Black History Month: Spotlight on Jasmine McDonald, PhD
Jasmine McDonald, PhD, originally set out to become a laboratory biologist, but a chance conversation on a bus led her to switch fields to epidemiology. She now focuses on uncovering factors that lead to breast cancer and factors affecting pubertal development in women.
McDonald came to CUIMC in 2011 and is now assistant professor of epidemiology at Columbia University Mailman School of Public Health. The following transcript has been edited for brevity and clarity.
What inspired you to pursue a career in science?
I grew up in Tuskegee, Alabama, where my parents were both in school when I was born. My mother was in a master’s program and my father was finishing his undergraduate degree at Tuskegee University. From a young age I was in a lab or attending classes before I entered into kindergarten. There was no question that I was going to go to college and pursue a scholarly career.
I remember my father working at a halfway house at a time when HIV was spreading throughout the prisons. After prisoners were released, they came to the halfway house; therefore, my father had to be educated on AIDS and the spread of HIV. I remember asking my father, “What’s HIV?” He explained it to me so my sixth-grade mind could understand, and I thought, this is amazing, it's elegant but it's dangerous, and I wanted to learn more. So, I thought my career was going to be in basic science and AIDS research.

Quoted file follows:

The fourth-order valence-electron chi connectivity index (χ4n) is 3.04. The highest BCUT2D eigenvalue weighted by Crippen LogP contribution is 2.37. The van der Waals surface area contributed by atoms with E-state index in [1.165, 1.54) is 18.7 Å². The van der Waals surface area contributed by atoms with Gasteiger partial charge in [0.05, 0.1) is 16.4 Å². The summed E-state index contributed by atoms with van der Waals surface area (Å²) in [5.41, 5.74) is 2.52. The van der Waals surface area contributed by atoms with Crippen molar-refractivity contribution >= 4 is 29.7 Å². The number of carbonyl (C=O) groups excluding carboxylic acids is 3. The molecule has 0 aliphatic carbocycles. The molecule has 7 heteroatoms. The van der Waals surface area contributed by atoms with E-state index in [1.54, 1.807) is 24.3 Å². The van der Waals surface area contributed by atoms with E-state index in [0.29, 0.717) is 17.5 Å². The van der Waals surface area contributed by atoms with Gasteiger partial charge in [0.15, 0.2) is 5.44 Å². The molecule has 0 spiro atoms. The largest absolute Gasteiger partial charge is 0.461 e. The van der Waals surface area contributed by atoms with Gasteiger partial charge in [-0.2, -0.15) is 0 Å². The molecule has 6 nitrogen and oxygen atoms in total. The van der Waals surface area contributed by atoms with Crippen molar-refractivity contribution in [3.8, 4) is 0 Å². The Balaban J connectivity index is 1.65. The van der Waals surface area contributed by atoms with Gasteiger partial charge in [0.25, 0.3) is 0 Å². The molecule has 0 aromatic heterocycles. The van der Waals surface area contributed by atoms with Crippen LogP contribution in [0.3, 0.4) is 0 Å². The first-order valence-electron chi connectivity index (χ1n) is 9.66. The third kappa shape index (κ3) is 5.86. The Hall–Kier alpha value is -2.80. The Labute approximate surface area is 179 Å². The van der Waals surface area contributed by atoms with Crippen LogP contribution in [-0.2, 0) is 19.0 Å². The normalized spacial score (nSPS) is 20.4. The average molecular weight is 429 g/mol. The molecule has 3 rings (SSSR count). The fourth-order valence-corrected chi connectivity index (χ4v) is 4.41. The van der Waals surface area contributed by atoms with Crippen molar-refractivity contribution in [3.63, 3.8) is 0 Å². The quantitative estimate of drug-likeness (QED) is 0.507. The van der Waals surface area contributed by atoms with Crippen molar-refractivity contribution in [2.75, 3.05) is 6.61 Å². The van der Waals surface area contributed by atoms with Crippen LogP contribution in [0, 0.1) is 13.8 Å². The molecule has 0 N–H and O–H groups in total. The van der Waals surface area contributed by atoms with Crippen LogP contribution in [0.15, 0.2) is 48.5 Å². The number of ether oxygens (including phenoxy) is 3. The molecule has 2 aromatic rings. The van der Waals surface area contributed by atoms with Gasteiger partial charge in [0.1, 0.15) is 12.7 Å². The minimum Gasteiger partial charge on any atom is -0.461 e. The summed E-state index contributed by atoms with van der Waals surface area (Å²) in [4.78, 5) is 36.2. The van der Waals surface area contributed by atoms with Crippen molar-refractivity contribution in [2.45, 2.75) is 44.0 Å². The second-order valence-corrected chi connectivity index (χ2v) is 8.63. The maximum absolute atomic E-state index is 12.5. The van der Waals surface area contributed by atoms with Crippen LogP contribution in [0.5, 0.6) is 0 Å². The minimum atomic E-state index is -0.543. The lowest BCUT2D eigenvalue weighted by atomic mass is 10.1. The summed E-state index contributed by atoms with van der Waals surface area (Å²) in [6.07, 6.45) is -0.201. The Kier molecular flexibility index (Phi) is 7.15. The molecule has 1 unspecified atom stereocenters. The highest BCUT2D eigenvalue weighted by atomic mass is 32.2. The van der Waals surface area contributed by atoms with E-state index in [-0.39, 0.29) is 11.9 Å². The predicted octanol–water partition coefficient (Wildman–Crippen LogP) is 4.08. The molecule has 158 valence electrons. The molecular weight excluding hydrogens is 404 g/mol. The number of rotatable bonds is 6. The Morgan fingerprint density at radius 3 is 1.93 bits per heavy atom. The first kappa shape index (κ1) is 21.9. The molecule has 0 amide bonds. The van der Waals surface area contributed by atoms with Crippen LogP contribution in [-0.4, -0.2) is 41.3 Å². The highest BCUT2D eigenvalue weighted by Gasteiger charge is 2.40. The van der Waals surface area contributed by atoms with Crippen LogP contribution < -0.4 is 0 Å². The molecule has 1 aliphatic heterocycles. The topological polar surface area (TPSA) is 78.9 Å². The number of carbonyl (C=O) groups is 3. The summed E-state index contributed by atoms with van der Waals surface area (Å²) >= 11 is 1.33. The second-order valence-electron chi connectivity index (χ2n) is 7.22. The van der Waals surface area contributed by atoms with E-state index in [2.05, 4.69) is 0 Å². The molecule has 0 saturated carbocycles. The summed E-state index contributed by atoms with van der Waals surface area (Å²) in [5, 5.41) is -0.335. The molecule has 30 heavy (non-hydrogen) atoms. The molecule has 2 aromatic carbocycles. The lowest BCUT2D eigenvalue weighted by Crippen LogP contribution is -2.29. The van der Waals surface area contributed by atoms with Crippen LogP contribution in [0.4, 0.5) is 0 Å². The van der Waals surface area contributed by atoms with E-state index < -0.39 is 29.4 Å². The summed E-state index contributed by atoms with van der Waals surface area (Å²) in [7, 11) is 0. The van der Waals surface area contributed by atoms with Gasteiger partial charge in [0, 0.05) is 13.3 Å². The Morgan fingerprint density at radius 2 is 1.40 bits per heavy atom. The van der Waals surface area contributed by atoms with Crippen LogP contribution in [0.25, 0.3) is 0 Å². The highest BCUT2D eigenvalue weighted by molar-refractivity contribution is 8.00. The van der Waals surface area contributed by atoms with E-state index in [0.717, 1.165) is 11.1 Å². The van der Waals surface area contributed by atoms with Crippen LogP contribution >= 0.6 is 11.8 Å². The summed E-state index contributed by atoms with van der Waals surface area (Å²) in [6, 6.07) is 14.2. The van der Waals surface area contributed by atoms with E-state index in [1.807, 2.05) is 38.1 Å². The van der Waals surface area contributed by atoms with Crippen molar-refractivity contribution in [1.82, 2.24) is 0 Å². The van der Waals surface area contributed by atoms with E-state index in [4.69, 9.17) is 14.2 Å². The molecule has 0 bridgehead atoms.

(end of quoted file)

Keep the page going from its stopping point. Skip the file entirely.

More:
What made you change direction in your studies?
I love immunology, so my whole aim was to do something immunological. During graduate school I actually chose to work on schistosomiasis, an infectious disease that’s very common in other parts of the world. Because it was a small lab, I got to design my own experiments, which I vastly enjoyed. What I did not enjoy was having to physically do the experiments. That's when I realized I needed to get out of the lab.
I remember talking to a colleague on the bus on my way from Boston to Cambridge, expressing how I wanted more human interaction in my research. My colleague at the time was working on her doctorate in epidemiology. She said, “I know a woman who is looking for a postdoc to examine the ethical issues surrounding genetic testing in underserved communities.” And that is the only postdoc I applied for after graduate school and gratefully received it. It completely changed my entire career trajectory; it renewed my passion and my love for science.
What effect has your background as an African American woman had on your experiences in academia?
Tuskegee is a city with mainly African American residents—they're doctors and lawyers and veterinarians and all kinds of different professions. All you see is greatness and they're all black. So, starting out it wasn't really a question to me what I could be. It wasn't until I came to Maryland that I was like, "Oh, so racism is really real." I was kind of sheltered in Tuskegee.
But it wasn't really until attending graduate school in Boston that it became hard to be a black female in academia. However, my father has always told me, “The world's not fair.” I am grateful that I've afforded myself a life where I don't have to subject myself to some of its unfairness, but most importantly, I can confidently stand up to the unfairness that I do encounter.
What do you like best about your current work at Columbia?
I’ve always enjoyed thinking through how to solve a problem, and it’s even more enjoyable at Columbia because of the support I receive from my school and my department. But maybe more importantly, the students and researchers I get to work with here have created an environment that is collegial and intellectually stimulating.